Come Out of School With Savings Instead of Debt?

Now, those programs sound like great deals, but where colleges really start to shine is if you look at the numbers for in-demand careers like electricians, carpenters, machinists and other skilled labour.  In order to understand the costs and benefits associated with these programs it is important to know just how they are structured.  The end goal for most tradespeople is to get a journeyman’s Red Seal designation that will entitle them to certain levels of wages and basically states that someone has attained a certain level of skill through education and experience.  On the way to this end-goal, there are usually 3 or 4 apprenticeship levels.  To advance to the next level, a combination of in-class theory work and a certain amount of hours must be achieved.  The great part of this deal is that while the schooling does cost money, the work experience part of the program actually pays workers in addition to giving them an opportunity to make contacts within the industry.  Not only that, but the way most students choose to go through their trades program, they can college employment insurance while they are attending classes and not earning a wage.  University students that just read that might need to take a second look – yes these students get paid to work while they train for their career, and then the government pays them while they’re sitting in class.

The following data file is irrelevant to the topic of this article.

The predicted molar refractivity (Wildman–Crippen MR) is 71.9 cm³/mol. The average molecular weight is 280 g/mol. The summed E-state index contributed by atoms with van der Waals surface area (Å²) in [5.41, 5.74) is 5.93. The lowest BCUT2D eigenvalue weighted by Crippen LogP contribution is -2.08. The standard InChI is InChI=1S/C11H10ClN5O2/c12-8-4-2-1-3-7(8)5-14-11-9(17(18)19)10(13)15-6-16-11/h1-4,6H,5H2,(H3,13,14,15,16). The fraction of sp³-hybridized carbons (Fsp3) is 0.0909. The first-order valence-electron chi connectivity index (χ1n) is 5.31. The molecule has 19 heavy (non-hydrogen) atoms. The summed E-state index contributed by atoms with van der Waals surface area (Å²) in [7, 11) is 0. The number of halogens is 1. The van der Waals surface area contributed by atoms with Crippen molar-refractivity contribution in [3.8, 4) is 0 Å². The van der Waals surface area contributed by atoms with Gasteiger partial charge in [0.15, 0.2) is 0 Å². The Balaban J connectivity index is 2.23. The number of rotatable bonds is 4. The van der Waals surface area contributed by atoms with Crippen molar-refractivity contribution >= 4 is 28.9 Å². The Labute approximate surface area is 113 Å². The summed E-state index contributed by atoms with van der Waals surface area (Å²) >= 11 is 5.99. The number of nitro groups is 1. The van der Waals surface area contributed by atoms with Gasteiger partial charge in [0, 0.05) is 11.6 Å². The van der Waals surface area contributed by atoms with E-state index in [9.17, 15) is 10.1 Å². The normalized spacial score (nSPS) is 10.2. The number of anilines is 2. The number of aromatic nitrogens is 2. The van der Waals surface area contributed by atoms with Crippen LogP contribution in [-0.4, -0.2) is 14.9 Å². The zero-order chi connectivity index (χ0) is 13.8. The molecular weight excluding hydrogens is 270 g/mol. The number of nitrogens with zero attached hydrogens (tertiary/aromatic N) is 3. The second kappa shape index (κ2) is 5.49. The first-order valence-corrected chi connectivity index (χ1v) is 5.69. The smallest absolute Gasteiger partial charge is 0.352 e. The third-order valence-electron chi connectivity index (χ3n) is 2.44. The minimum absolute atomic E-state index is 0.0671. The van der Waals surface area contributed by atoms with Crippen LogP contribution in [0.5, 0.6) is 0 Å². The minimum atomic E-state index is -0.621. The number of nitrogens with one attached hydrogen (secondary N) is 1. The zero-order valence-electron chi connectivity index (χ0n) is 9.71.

Let’s use the electrician program in Manitoba as an example.  Here’s an excerpt from the government of Canada’s website:

“The apprenticeship is four years consisting of four levels. Practical and technical training is a minimum of 1800 hours per level. About 80 per cent of the time is spent learning practical on-the-job skills under the supervision of a certified journeyperson and 20 per cent consists of learning the theoretical and technical aspects of the trade through in-school training.”

While working as an apprentice, electricians in Manitoba earn between $13.33 and $19.48 as they move up the scale.

A carpenter apprenticeship by comparison also has four levels and these “student” earn between $18.45 and $28.70 while they work up the chain.  This doesn’t count all the opportunities for “cash work” that are bound to present themselves to you as well (see this article on the not-so-criminal black market for details).